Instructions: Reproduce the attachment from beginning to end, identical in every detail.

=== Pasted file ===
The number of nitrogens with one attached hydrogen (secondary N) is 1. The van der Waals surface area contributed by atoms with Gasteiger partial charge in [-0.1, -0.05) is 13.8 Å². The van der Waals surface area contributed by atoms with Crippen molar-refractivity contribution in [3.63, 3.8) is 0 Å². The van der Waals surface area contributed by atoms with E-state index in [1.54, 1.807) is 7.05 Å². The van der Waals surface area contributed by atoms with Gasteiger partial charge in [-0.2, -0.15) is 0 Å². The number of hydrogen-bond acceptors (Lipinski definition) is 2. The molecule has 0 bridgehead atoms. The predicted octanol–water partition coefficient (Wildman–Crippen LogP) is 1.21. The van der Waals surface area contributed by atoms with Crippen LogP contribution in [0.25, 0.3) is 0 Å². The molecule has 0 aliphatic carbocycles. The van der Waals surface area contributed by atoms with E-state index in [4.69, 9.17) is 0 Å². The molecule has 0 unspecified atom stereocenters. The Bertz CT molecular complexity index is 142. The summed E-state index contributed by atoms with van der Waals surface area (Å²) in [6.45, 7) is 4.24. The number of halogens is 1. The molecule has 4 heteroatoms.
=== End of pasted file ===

The number of nitrogens with one attached hydrogen (secondary N) is 1. The van der Waals surface area contributed by atoms with Gasteiger partial charge in [-0.1, -0.05) is 13.8 Å². The van der Waals surface area contributed by atoms with Crippen molar-refractivity contribution in [3.63, 3.8) is 0 Å². The van der Waals surface area contributed by atoms with E-state index in [1.54, 1.807) is 7.05 Å². The van der Waals surface area contributed by atoms with Gasteiger partial charge in [-0.2, -0.15) is 0 Å². The number of hydrogen-bond acceptors (Lipinski definition) is 2. The molecule has 0 bridgehead atoms. The predicted octanol–water partition coefficient (Wildman–Crippen LogP) is 1.21. The van der Waals surface area contributed by atoms with Crippen LogP contribution in [0.25, 0.3) is 0 Å². The molecule has 0 aliphatic carbocycles. The van der Waals surface area contributed by atoms with E-state index in [4.69, 9.17) is 0 Å². The molecule has 0 unspecified atom stereocenters. The Bertz CT molecular complexity index is 142. The summed E-state index contributed by atoms with van der Waals surface area (Å²) in [6.45, 7) is 4.24. The number of halogens is 1. The molecule has 4 heteroatoms.